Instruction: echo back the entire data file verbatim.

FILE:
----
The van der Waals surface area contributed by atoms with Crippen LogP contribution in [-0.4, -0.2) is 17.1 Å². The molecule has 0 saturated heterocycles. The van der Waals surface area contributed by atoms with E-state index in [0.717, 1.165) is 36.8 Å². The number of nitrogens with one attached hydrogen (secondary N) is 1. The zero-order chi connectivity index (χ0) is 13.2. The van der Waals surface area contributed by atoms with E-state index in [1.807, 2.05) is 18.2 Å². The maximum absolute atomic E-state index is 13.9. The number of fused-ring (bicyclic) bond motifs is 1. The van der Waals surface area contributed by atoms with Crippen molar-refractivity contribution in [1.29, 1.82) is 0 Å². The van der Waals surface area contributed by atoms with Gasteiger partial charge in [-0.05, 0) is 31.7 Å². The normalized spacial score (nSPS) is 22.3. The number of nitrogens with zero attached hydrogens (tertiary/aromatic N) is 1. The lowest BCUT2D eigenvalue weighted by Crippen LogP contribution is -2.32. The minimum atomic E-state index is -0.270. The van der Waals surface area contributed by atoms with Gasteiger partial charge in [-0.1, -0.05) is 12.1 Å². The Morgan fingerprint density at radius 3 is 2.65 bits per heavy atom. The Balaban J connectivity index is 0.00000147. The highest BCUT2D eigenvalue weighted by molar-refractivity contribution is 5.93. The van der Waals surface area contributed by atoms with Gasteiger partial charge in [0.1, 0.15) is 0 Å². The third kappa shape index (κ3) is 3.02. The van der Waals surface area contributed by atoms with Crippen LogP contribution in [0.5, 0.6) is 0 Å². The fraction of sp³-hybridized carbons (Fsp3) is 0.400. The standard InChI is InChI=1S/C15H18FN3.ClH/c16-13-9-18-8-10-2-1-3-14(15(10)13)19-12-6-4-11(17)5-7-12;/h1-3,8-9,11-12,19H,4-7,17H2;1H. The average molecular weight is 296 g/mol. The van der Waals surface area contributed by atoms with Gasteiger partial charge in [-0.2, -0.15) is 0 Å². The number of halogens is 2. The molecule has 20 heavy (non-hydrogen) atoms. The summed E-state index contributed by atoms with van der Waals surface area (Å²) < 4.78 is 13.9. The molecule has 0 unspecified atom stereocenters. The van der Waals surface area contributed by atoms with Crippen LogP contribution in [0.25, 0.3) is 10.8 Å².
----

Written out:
The van der Waals surface area contributed by atoms with Crippen LogP contribution in [-0.4, -0.2) is 17.1 Å². The molecule has 0 saturated heterocycles. The van der Waals surface area contributed by atoms with E-state index in [0.717, 1.165) is 36.8 Å². The number of nitrogens with one attached hydrogen (secondary N) is 1. The zero-order chi connectivity index (χ0) is 13.2. The van der Waals surface area contributed by atoms with E-state index in [1.807, 2.05) is 18.2 Å². The maximum absolute atomic E-state index is 13.9. The number of fused-ring (bicyclic) bond motifs is 1. The van der Waals surface area contributed by atoms with Crippen molar-refractivity contribution in [1.29, 1.82) is 0 Å². The van der Waals surface area contributed by atoms with Gasteiger partial charge in [-0.05, 0) is 31.7 Å². The normalized spacial score (nSPS) is 22.3. The number of nitrogens with zero attached hydrogens (tertiary/aromatic N) is 1. The lowest BCUT2D eigenvalue weighted by Crippen LogP contribution is -2.32. The minimum atomic E-state index is -0.270. The van der Waals surface area contributed by atoms with Gasteiger partial charge in [-0.1, -0.05) is 12.1 Å². The Morgan fingerprint density at radius 3 is 2.65 bits per heavy atom. The Balaban J connectivity index is 0.00000147. The highest BCUT2D eigenvalue weighted by molar-refractivity contribution is 5.93. The van der Waals surface area contributed by atoms with Gasteiger partial charge in [0.1, 0.15) is 0 Å². The third kappa shape index (κ3) is 3.02. The van der Waals surface area contributed by atoms with Crippen LogP contribution in [0.5, 0.6) is 0 Å². The fraction of sp³-hybridized carbons (Fsp3) is 0.400. The standard InChI is InChI=1S/C15H18FN3.ClH/c16-13-9-18-8-10-2-1-3-14(15(10)13)19-12-6-4-11(17)5-7-12;/h1-3,8-9,11-12,19H,4-7,17H2;1H. The average molecular weight is 296 g/mol. The van der Waals surface area contributed by atoms with Gasteiger partial charge in [-0.2, -0.15) is 0 Å². The number of halogens is 2. The molecule has 20 heavy (non-hydrogen) atoms. The summed E-state index contributed by atoms with van der Waals surface area (Å²) < 4.78 is 13.9. The molecule has 0 unspecified atom stereocenters. The van der Waals surface area contributed by atoms with Crippen LogP contribution in [0.25, 0.3) is 10.8 Å².